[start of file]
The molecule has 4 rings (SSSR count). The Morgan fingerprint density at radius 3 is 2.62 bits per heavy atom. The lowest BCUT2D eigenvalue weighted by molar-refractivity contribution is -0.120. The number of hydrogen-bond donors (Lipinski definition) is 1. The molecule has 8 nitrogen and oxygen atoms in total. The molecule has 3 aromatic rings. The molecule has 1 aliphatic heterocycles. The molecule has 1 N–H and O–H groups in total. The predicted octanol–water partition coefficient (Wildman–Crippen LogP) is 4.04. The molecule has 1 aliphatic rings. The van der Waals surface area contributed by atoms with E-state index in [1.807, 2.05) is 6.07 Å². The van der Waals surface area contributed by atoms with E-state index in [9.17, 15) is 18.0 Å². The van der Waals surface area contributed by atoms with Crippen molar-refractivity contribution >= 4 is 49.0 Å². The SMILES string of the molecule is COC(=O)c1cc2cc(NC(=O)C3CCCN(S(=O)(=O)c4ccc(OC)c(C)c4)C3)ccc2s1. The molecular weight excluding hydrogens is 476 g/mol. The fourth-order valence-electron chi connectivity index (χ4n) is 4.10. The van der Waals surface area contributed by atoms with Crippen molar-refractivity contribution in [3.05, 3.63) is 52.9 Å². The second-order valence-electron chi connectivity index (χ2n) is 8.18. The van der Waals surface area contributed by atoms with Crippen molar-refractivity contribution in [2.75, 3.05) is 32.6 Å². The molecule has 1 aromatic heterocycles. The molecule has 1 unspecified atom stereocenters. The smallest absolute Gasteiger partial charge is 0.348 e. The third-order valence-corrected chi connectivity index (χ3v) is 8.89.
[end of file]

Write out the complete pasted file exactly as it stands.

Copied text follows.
The molecule has 4 rings (SSSR count). The Morgan fingerprint density at radius 3 is 2.62 bits per heavy atom. The lowest BCUT2D eigenvalue weighted by molar-refractivity contribution is -0.120. The number of hydrogen-bond donors (Lipinski definition) is 1. The molecule has 8 nitrogen and oxygen atoms in total. The molecule has 3 aromatic rings. The molecule has 1 aliphatic heterocycles. The molecule has 1 N–H and O–H groups in total. The predicted octanol–water partition coefficient (Wildman–Crippen LogP) is 4.04. The molecule has 1 aliphatic rings. The van der Waals surface area contributed by atoms with E-state index in [1.807, 2.05) is 6.07 Å². The van der Waals surface area contributed by atoms with E-state index in [9.17, 15) is 18.0 Å². The van der Waals surface area contributed by atoms with Crippen molar-refractivity contribution >= 4 is 49.0 Å². The SMILES string of the molecule is COC(=O)c1cc2cc(NC(=O)C3CCCN(S(=O)(=O)c4ccc(OC)c(C)c4)C3)ccc2s1. The molecular weight excluding hydrogens is 476 g/mol. The fourth-order valence-electron chi connectivity index (χ4n) is 4.10. The van der Waals surface area contributed by atoms with Crippen molar-refractivity contribution in [3.05, 3.63) is 52.9 Å². The second-order valence-electron chi connectivity index (χ2n) is 8.18. The van der Waals surface area contributed by atoms with Crippen molar-refractivity contribution in [2.75, 3.05) is 32.6 Å². The molecule has 1 aromatic heterocycles. The molecule has 1 unspecified atom stereocenters. The smallest absolute Gasteiger partial charge is 0.348 e. The third-order valence-corrected chi connectivity index (χ3v) is 8.89.